Metro Reco: The Road
A few months ago I recommended Blood Meridian, the first Cormac McCarthy book I’d ever read. I’ve been somewhat obsessed with McCarthy ever since (I’m just finishing up a paper on Blood Meridian actually).
So I’ve been reading a ton of McCarthy criticism and now I’m dying to read the rest of his books (but who knows when that’s going to happen). I did however manage to squeeze in The Road over Christmas (in about five hours, late into the night). Two words: holy fuck.
Set in post-apocalyptic America, two survivors, an intrepid father and his compassionate, fearful son, traverse a desolate landscape, needing to reach a warmer climate if they’re to continue to survive. And survival isn’t easy. The pair forage for food in homes long-stripped of their valuables while the permanently horror-stricken husks of their former occupants look on; they flee savage tribes of cannibals who kill and eat their young and keep stores of slaves to rape and snack on; they huddle for warmth on sodden ground during nights that get longer and colder. All the while, the father aware he is dying, knowing he’s running out of time to teach his son all he knows.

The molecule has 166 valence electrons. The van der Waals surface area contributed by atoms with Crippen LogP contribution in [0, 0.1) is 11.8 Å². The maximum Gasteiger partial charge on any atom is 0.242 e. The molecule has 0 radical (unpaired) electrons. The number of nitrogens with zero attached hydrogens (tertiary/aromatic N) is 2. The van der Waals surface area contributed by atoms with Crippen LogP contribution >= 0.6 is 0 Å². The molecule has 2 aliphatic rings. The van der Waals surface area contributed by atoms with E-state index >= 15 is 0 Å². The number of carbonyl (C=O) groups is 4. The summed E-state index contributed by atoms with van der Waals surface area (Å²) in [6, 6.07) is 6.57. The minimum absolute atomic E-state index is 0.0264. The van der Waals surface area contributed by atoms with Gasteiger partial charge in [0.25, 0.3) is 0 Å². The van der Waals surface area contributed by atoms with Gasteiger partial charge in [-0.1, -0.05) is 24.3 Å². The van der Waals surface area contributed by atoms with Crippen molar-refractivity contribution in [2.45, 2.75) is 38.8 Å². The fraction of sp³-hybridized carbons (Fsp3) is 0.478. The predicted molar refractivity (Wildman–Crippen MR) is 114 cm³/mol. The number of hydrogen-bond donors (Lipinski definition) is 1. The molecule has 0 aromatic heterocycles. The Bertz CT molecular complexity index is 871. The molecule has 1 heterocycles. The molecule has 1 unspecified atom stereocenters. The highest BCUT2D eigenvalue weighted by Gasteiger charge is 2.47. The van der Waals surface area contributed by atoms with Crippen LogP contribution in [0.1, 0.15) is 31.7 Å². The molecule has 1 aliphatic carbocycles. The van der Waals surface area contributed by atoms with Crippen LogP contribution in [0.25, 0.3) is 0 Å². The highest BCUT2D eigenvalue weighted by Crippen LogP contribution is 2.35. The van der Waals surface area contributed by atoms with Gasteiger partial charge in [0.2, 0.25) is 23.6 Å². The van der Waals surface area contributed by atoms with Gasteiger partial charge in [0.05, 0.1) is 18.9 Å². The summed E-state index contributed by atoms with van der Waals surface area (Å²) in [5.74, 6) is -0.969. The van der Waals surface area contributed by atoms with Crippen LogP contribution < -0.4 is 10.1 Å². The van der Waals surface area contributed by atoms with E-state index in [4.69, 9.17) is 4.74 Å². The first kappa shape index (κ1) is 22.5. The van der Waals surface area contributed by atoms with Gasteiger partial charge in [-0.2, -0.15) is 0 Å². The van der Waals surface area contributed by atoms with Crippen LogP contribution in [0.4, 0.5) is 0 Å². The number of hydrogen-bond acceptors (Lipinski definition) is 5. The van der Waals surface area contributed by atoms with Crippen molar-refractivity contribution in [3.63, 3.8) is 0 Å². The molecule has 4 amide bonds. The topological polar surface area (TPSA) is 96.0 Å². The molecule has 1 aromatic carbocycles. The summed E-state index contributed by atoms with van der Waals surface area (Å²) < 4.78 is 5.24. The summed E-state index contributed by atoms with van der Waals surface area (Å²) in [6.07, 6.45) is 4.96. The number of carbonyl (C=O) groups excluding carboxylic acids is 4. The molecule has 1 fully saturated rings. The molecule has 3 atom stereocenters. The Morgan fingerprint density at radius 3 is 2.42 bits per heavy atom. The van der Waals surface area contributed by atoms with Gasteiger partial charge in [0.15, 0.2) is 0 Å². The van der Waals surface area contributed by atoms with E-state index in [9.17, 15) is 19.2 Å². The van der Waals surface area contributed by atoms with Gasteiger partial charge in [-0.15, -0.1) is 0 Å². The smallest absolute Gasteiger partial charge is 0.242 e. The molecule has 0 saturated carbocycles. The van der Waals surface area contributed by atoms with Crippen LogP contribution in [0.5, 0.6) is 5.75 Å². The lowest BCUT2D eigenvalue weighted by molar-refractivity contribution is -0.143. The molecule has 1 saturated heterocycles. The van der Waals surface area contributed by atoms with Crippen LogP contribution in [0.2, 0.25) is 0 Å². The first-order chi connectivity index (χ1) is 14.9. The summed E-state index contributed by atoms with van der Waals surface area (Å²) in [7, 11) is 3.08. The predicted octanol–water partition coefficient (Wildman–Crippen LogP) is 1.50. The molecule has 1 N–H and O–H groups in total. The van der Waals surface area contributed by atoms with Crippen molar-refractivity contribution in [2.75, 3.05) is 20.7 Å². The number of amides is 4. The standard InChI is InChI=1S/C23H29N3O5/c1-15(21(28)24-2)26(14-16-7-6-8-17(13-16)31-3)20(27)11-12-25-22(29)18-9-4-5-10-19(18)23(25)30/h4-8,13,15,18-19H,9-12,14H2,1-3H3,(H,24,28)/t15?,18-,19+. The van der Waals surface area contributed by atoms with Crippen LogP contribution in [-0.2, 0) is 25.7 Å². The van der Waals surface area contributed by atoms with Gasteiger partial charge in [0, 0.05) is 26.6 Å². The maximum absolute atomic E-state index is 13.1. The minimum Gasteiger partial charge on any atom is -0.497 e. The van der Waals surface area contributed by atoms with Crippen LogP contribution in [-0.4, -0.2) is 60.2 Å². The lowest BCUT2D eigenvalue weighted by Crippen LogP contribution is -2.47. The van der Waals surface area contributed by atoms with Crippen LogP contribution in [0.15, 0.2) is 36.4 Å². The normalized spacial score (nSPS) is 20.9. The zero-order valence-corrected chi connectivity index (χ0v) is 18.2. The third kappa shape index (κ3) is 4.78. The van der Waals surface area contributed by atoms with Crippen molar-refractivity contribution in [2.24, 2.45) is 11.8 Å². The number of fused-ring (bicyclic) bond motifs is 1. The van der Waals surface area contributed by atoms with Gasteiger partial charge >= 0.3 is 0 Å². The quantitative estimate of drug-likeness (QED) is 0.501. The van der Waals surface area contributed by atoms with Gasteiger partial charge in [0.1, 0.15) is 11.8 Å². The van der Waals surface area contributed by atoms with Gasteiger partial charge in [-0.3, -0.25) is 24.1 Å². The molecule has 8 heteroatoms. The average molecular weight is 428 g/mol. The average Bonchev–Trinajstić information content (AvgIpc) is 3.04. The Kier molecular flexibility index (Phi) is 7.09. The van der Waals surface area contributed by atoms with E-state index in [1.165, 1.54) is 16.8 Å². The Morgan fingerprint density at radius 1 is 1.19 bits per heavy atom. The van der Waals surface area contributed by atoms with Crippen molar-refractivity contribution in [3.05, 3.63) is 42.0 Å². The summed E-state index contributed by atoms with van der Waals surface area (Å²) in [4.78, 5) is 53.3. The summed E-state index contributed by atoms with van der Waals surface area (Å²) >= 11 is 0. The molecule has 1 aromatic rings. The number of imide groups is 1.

In a world where everything is dark and dead and sick (even the falling snow is grey) the father forges on, relentlessly, for the sake of his son, who he urges to "carry the fire". In the depiction of a world so abominable and heart-stoppingly terrifying the reader finds beauty in the language, and in McCarthy’s searing characterization of a father’s tenderness towards his son.
If you’ve never read McCarthy, The Road is a great book to start with. It’s much less dense than Blood Meridian and not as graphically violent. But it’s no less stunning. And while never, ever sentimental, it manages to be, dare I say, hopeful.